Spain’s king, Juan Carlos I — who is to have once proclaimed that ‘kings don’t abdicate, they die in their sleep’ — surprised his country with the announcement earlier today that he would, in fact, abdicate the kingdom that he has held since 1975.
Juan Carlos’s legacy today is undisputedly the role he played in the transition to Spanish democracy following the death of Spain’s longtime 20th century strongman Francisco Franco. As his country prepares for the inauguration coronation of his son, Felipe VI (pictured above), it’s not too early to consider whether Felipe can achieve the constitutional reforms that could mollify and temper Spain’s regionalism through some form of federalism.
It wasn’t necessarily destined that Juan Carlos de Borbón would ascend to the throne, in light of the proclamation of the second Spanish republic in 1931, Spanish king Alfonso XIII’s subsequent flight and, in 1941, his abdication after the conservative Franco came to power in 1939.
Though Franco allowed for Alfonso XIII’s grandson, Juan Carlos, to return to Spain for his education, his relationship to the monarchy remained throughout the Franco era. A conservative who supported the monarchy prior to 1931, Franco proclaimed Spain a monarchy in 1947, but that didn’t mean he was keen to hand any amount of power to the royal family. Instead, Franco left the monarchy officially vacant, ruling instead as ‘regent’ for the next 28 years. It was only in 1969 that Franco named Juan Carlos as crown prince, firmly clearing the path for Juan Carlos to succeed Franco as Spain’s head of state in 1975.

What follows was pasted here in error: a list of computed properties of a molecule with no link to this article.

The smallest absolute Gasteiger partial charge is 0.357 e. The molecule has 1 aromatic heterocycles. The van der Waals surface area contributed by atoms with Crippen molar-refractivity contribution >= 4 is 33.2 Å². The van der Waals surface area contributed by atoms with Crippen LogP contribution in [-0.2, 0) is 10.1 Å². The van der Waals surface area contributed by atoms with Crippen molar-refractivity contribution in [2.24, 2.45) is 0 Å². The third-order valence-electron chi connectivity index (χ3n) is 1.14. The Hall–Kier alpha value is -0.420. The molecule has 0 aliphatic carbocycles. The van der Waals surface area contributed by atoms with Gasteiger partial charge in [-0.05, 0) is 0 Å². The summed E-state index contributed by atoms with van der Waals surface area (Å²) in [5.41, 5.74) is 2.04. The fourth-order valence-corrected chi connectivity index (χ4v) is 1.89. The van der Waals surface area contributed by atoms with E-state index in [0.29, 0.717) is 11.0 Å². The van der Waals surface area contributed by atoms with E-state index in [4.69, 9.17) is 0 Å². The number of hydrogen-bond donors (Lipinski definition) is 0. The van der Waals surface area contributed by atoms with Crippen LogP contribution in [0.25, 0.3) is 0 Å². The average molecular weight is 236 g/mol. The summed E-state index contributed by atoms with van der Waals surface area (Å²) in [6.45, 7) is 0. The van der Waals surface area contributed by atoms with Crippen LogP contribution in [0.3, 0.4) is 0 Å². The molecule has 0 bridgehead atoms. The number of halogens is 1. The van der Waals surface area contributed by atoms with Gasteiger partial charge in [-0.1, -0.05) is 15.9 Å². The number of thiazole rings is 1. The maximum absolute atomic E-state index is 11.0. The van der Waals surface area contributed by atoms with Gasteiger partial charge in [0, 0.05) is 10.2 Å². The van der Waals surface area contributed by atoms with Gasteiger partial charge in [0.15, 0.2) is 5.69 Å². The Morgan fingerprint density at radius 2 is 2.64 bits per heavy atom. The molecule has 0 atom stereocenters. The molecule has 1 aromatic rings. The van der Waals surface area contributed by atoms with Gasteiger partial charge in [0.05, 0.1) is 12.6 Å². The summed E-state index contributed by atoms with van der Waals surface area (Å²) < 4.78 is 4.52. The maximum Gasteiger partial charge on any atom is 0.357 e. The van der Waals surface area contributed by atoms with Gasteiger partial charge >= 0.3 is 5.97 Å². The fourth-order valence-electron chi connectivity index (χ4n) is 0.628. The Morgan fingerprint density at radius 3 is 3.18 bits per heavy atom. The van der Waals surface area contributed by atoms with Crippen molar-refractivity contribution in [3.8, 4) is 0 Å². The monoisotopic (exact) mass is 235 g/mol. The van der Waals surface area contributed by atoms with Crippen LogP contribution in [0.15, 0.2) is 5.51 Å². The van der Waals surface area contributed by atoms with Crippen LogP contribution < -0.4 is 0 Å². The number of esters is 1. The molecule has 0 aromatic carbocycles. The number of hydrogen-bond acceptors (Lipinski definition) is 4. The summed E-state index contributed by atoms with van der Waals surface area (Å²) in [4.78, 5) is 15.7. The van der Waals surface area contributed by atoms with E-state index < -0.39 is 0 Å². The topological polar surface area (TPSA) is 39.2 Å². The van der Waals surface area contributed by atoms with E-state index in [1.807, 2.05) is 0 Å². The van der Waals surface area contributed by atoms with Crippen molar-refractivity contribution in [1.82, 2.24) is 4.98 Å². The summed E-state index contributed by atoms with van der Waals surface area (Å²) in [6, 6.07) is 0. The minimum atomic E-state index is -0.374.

Having sworn an oath to Franco’s Movimiento Nacional (National Movement), it also wasn’t a certainty that Juan Carlos would move so swiftly transition his country toward democracy following Franco’s death. After all, Juan Carlos (pictured above with Franco) owed his position entirely to a mix of pro-Franco military forces and political elites — nationalist, fascist, conservative and monarchist.
Even after Juan Carlos announced Adolfo Suárez as his prime minister with a mandate of democratic transition, and even after Suárez himself formed Spain’s first elected government in the post-Franco era, Spain’s republicans — a mix of separatists, liberals, democrats and communists — still weren’t sure whether to trust Juan Carlos.
That changed for two reasons. Continue reading Can Felipe VI do for federalism what Juan Carlos did for democracy?